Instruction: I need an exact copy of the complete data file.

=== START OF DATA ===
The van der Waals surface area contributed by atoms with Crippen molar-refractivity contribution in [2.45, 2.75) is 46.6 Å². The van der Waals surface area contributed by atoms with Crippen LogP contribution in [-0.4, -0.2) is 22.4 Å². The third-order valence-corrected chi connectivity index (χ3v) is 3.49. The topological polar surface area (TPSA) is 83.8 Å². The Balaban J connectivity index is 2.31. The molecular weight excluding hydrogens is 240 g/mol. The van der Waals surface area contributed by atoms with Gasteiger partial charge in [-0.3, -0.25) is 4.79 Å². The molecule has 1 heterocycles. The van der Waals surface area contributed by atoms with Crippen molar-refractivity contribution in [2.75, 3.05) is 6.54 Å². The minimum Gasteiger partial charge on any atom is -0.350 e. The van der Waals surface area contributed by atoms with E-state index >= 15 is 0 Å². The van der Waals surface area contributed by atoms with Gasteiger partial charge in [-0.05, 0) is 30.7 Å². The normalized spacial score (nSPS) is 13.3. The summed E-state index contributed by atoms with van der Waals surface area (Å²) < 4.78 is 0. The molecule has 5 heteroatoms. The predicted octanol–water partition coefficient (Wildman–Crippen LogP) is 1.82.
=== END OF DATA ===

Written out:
The van der Waals surface area contributed by atoms with Crippen molar-refractivity contribution in [2.45, 2.75) is 46.6 Å². The van der Waals surface area contributed by atoms with Crippen LogP contribution in [-0.4, -0.2) is 22.4 Å². The third-order valence-corrected chi connectivity index (χ3v) is 3.49. The topological polar surface area (TPSA) is 83.8 Å². The Balaban J connectivity index is 2.31. The molecular weight excluding hydrogens is 240 g/mol. The van der Waals surface area contributed by atoms with Gasteiger partial charge in [-0.3, -0.25) is 4.79 Å². The molecule has 1 heterocycles. The van der Waals surface area contributed by atoms with Crippen molar-refractivity contribution in [2.75, 3.05) is 6.54 Å². The minimum Gasteiger partial charge on any atom is -0.350 e. The van der Waals surface area contributed by atoms with E-state index >= 15 is 0 Å². The van der Waals surface area contributed by atoms with Gasteiger partial charge in [-0.05, 0) is 30.7 Å². The normalized spacial score (nSPS) is 13.3. The summed E-state index contributed by atoms with van der Waals surface area (Å²) < 4.78 is 0. The molecule has 5 heteroatoms. The predicted octanol–water partition coefficient (Wildman–Crippen LogP) is 1.82.